It seems every industry has one: a company with a legendary name that’s constantly struggling but never disappears.
In Hollywood, it’s MGM, a studio in the midst of what seems to be its 500th revival from certain death.
In the videogame world, it’s Atari, which is once again on the verge of going under.
Founded by vidgame pioneer Nolan Bushnell in 1972, Atari is the company that released “Pong,” America’s first megahit videogame.
Atari was bought by Warner Communications in 1976. Conglom then sold it in 1984, rebought it as Time Warner in 1993, and sold it once again in 1996.
Over the past 20 years, Atari has tried and ultimately failed to compete in the home console, portable console, personal computer and game publishing businesses.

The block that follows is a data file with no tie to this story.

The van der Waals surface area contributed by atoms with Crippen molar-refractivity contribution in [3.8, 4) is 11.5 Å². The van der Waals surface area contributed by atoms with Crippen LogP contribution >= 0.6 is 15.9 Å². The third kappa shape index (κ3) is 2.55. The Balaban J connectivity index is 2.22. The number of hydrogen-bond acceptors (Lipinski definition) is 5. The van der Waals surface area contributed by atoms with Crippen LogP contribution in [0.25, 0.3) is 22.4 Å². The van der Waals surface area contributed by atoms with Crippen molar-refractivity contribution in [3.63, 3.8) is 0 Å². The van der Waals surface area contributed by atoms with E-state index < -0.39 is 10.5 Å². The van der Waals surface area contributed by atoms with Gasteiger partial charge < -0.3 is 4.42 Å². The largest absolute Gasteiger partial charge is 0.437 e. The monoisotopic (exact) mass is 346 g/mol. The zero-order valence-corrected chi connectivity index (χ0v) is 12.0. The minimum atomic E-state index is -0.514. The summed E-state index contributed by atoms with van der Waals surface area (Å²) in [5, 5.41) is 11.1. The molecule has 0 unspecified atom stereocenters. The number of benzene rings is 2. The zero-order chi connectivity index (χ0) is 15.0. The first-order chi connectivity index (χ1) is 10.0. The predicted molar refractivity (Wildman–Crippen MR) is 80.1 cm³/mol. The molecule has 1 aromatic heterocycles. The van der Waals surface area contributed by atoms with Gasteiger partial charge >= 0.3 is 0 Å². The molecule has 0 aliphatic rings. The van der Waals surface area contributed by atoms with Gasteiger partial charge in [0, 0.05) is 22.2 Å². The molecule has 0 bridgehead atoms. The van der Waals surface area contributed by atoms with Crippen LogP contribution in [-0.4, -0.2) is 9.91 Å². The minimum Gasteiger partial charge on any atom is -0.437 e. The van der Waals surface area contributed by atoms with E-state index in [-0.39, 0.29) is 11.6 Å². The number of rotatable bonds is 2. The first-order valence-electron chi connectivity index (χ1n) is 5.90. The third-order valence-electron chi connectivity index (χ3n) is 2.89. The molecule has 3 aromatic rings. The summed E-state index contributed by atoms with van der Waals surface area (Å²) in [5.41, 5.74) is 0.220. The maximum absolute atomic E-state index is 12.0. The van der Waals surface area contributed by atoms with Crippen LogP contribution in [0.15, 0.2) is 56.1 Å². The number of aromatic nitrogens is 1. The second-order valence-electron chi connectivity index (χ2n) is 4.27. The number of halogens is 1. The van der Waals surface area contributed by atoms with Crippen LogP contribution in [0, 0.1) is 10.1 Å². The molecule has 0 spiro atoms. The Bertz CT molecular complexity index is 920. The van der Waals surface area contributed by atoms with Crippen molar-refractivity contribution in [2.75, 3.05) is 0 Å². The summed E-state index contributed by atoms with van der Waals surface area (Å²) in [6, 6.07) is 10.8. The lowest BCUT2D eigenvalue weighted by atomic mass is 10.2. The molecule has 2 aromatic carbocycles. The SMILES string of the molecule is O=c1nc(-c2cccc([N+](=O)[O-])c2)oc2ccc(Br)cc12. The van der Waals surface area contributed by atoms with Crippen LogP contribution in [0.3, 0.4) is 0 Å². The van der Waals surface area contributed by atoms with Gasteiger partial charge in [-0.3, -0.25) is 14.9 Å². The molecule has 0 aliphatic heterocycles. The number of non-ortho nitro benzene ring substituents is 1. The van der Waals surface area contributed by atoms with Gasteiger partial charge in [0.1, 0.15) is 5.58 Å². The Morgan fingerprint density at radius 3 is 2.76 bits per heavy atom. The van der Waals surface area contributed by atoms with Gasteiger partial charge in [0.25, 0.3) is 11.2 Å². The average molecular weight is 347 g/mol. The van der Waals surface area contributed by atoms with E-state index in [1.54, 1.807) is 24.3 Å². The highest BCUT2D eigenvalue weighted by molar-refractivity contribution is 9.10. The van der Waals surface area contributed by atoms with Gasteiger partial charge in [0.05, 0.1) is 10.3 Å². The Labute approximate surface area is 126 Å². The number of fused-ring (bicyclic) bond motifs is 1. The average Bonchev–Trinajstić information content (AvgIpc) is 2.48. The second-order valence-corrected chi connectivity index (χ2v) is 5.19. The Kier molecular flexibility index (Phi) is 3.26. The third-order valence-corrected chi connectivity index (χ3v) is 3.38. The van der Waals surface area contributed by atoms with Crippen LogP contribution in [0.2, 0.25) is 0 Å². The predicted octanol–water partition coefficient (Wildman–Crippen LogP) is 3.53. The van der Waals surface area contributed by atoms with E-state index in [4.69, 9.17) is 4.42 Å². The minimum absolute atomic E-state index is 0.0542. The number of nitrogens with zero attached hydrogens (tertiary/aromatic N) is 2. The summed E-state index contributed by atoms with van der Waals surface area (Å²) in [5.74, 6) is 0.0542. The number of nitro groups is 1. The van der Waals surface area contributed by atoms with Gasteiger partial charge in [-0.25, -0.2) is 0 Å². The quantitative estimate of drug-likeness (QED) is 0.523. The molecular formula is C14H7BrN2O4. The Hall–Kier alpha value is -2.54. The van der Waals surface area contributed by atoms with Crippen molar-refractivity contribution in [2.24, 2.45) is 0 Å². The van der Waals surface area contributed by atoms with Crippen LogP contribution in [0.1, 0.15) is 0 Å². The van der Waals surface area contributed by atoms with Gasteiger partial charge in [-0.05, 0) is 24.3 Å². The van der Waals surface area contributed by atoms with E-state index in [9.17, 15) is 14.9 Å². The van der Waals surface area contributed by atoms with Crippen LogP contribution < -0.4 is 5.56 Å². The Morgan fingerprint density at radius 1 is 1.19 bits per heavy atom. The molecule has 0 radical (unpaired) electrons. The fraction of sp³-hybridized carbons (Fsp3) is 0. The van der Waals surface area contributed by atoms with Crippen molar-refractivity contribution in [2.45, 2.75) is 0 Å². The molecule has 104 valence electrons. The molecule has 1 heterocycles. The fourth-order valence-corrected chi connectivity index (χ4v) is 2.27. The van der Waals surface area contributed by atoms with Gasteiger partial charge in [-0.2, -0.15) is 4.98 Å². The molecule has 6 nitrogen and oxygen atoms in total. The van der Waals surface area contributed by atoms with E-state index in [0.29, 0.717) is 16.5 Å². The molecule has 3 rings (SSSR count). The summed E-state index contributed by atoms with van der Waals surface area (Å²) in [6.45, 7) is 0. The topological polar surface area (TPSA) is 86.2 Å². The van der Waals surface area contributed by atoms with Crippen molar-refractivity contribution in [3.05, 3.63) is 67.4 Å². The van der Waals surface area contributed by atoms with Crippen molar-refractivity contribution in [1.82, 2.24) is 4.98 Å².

Currently under the ownership of French company Infogrames, it has been trying to make it as a small-scale publisher. But 2003 hit “Enter the Matrix” could only keep the company afloat for so long.
In the face of mounting losses amid a general industry slump, pressure from creditors, exec departures and a stock price of less than $1, Atari has laid off 20% of it staff and is looking to sell its game- development studios. In a recent filing, Atari admitted there is “substantial doubt about the company’s ability to continue as a going concern.”
Though nobody knows how it will happen, Atari is likely to survive in some form. After all, like MGM and its lion, the Atari name and logo are too valuable to disappear.
And somebody has to keep selling those trendy Atari t-shirts.